Nintendo has a problem in the U.S. They've created a wonderful portable device that people don't seem interested taking with them when they leave the house.
It's not that people don't want to take their games with them, it's that they often don't want to take their gaming devices with them.
For many, the ubiquity of smartphones and the rising quality of the games you can play on them, replaces the need to take a gadget with you designed to game and only game.
Sony looked to get around that issue by turning their PlayStation Vita into an on-the-go entertainment device. It has a high resolution screen, plays movies, music and can deliver games that look and feel like the sort you might play on your television.
Nintendo's approach to the 3DS, and now 2DS, problem is a bit more fanciful, and to be honest, the sort of thing you want to see succeed.
It's called StreetPass.
StreetPass is a service that allows a person's 3DS or 2DS to talk to other players' devices without you having to be an active part of that conversation. So you're walking down the street with your 3DS and pass someone else with the portable, and the two devices do a little electronic handshake and exchange information. And then seconds or minutes later you get an alert that someone on this crowded sidewalk, somewhere, is also a gamer, is also a fan of Nintendo's games and maybe even plays the stuff you play.
That exchange can be tied to a variety of games, each of which offer their own perks. But StreetPassing is always tied to the little cartoonish Mii avatar you created who delivers to these anonymous gamers a friendly hello, a personalized message and information on what state or country you live in.
Collecting these Miis has become a bit of a hobby for fans of the service, and a handful of games created around Mii collection are now available, each allowing you to build up a group of Miis you find in the real world to tackle in-game challenges.
It's a clever idea, one that blends the safety of anonymity with a sense of community.
But there's a catch: You have to take the 3DS out with you.
In some places, particularly in Japan's crowded cities, that's not an issue, but much of the rest of the world don't seem to have the same enthusiasm or perhaps condensed gamer population. Nintendo has already tried to fix this problem by teaming up with more than 29,000 Nintendo Zone WiFi hotspots around the country and allowing them to store that Mii handshake so that two gamers can virtually, anonymously connect without actually passing one another. But that still didn't quite do it.
So Nintendo is trying something new, they call it the National StreetPass Weekend. This past weekend, not only did these hotspots store a player's Mii handshake, it also mixed them up with all of the other stored handshakes in the country, giving people a chance not just to connect with new people, but new people from across the country.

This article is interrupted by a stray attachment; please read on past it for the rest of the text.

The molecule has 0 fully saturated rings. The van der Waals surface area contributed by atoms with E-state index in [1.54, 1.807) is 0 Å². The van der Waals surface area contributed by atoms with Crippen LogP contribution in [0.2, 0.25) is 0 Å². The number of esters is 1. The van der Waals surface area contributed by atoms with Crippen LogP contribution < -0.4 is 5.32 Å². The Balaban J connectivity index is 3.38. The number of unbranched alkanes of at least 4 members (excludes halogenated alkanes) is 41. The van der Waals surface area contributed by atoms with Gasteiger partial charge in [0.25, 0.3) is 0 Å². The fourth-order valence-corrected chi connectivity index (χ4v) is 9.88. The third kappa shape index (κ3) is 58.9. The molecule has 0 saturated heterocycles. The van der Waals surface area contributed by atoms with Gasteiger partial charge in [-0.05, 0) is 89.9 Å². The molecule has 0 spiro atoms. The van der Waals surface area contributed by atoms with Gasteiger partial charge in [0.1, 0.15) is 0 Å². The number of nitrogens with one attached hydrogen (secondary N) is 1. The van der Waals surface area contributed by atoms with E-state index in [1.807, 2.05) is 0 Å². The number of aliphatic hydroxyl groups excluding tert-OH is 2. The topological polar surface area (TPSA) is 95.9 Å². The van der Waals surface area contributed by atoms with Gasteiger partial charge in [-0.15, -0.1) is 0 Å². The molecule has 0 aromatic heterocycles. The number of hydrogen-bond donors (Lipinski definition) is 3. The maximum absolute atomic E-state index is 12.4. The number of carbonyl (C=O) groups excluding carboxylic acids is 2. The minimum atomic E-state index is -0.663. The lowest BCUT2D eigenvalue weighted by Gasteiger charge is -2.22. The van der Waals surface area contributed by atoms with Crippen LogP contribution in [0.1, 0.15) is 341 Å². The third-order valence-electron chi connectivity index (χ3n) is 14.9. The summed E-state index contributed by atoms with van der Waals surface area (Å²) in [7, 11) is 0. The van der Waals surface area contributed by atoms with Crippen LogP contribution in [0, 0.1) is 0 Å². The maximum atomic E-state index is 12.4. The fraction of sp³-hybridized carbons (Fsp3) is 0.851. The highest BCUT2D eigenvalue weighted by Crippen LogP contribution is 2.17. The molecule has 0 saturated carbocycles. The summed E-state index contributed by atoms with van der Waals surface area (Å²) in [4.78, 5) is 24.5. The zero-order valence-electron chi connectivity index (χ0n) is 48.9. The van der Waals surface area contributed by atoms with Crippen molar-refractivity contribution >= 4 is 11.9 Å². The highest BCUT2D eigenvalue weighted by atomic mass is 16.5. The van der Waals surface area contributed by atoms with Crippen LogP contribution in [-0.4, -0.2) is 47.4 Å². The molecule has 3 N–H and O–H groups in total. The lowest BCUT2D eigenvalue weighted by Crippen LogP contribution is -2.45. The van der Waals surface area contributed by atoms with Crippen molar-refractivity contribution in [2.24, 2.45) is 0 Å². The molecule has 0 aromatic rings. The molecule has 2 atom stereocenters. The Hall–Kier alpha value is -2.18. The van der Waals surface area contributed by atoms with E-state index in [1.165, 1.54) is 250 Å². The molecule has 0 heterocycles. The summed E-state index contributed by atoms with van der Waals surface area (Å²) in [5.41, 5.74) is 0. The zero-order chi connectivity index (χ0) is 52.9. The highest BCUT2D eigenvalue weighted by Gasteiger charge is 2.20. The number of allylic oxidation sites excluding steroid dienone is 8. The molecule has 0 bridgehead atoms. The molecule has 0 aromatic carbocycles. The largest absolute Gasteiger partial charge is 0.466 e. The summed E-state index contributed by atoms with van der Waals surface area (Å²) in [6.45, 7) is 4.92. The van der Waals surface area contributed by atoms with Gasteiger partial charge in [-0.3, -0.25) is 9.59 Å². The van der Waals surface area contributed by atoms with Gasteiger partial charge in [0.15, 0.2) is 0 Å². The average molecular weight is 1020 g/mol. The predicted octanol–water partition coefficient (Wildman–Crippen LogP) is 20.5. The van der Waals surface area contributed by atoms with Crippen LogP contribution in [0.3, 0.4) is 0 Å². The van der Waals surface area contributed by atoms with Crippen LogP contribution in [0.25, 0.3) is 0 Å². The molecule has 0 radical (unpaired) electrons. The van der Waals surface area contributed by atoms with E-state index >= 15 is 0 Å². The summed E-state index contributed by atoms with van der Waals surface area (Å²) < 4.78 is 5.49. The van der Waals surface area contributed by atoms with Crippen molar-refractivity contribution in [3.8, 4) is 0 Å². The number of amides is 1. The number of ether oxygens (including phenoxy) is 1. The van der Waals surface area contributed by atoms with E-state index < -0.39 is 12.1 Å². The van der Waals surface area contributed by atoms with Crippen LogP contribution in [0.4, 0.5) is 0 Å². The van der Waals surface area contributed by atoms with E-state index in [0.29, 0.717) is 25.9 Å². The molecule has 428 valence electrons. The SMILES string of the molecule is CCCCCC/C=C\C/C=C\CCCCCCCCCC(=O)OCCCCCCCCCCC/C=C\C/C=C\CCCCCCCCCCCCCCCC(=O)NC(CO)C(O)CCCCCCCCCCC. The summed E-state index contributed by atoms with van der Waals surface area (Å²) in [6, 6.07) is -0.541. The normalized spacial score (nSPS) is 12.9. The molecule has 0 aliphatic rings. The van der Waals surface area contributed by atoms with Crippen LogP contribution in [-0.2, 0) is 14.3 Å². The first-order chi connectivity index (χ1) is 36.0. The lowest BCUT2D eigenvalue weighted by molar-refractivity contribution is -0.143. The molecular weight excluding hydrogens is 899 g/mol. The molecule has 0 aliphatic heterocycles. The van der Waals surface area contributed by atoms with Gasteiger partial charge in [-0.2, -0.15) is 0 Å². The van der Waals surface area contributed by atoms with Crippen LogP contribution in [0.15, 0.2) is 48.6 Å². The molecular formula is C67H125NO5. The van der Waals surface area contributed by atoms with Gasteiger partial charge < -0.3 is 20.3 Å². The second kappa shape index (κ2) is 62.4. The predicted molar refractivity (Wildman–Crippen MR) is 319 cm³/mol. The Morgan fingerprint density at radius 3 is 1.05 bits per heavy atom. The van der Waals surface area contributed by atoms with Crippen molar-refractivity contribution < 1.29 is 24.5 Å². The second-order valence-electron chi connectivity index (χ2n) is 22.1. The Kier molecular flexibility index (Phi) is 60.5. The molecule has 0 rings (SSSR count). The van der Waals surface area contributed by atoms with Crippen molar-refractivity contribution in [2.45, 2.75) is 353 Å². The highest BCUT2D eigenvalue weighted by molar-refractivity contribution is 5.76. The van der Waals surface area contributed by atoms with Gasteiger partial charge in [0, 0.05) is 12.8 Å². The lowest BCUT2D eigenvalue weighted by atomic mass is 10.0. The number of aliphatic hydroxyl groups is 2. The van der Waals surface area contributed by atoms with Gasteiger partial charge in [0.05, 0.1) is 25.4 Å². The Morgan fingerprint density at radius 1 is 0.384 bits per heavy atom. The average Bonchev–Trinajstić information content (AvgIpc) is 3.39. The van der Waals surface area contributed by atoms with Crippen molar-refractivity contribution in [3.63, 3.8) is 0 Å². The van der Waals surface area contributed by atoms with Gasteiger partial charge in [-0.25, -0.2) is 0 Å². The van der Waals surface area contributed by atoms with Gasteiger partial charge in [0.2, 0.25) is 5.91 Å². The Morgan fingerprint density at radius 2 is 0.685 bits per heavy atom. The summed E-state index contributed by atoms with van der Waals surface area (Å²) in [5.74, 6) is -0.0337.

"Primarily what we wanted to do was really give 3DS owners an opportunity to experience what makes StreetPass fun," said Bill Trinen, Nintendo's director of product marketing.
In North America, StreetPassing has slowly become a thing that seemingly only occurs at planned events, not as a surprise everyday encounter, as it was initially intended. Fans of the service host meet-ups or spend their time hunting down other StreetPassers at comic book and video game conventions.
And those people seem to really like the service, Trinen said, but Nintendo wants more people to give it a try too.
The idea of a gaming community of strangers passing in the night is a wonderful concept.
The company decided to try their hand at creating an event of their own, one that they hope will encourage 3DS owners to take their systems with them when out shopping, going to movies, eating, and visiting families this holiday season.
And it sounds like this is just the first way Nintendo will be trying to kickstart their StreetPass service in places like North America.
"We are going to look and see how things go, to see whether it's something we can do again nationally or potentially internationally," he said. "There are other things we're looking at to leverage Nintendo Zone and StreetPass in 2014 too. We're batting around ideas with what we can do with scavenger hunt activities with StreetPass and Nintendo Zone."
Trinen said they're also playing around with the idea of creating Nintendo-game-themed crossword puzzles that would be distributed through the service.
One idea they're still not quite ready to consider is turning StreetPassing into something you can do from home using your own internet connection.
"If you're at home it becomes a little bit more artificial, a little bit less about encouraging the people who are enjoying the 3DS to take it out with them like you are. Then it's just random connections over the internet.
"There is something [magical] about encountering these people who are maybe like you, about feeling like you are part of the same community."
The idea of a gaming community of strangers passing in the night is a wonderful concept. It brings with it almost a sense of adventure and taps into the notion of gaming as a secret club with its very own special handshake. Now Nintendo just needs to get enough people together to make it feel worthwhile.
And once those gamers learn to bring their portables with them, maybe, just maybe, they'll buy and play more of Nintendo's games too.
Good Game is an internationally syndicated weekly news and opinion column about the big stories of the week in the gaming industry and its bigger impact on things to come. Brian Crecente is a founding News Editor of Polygon.
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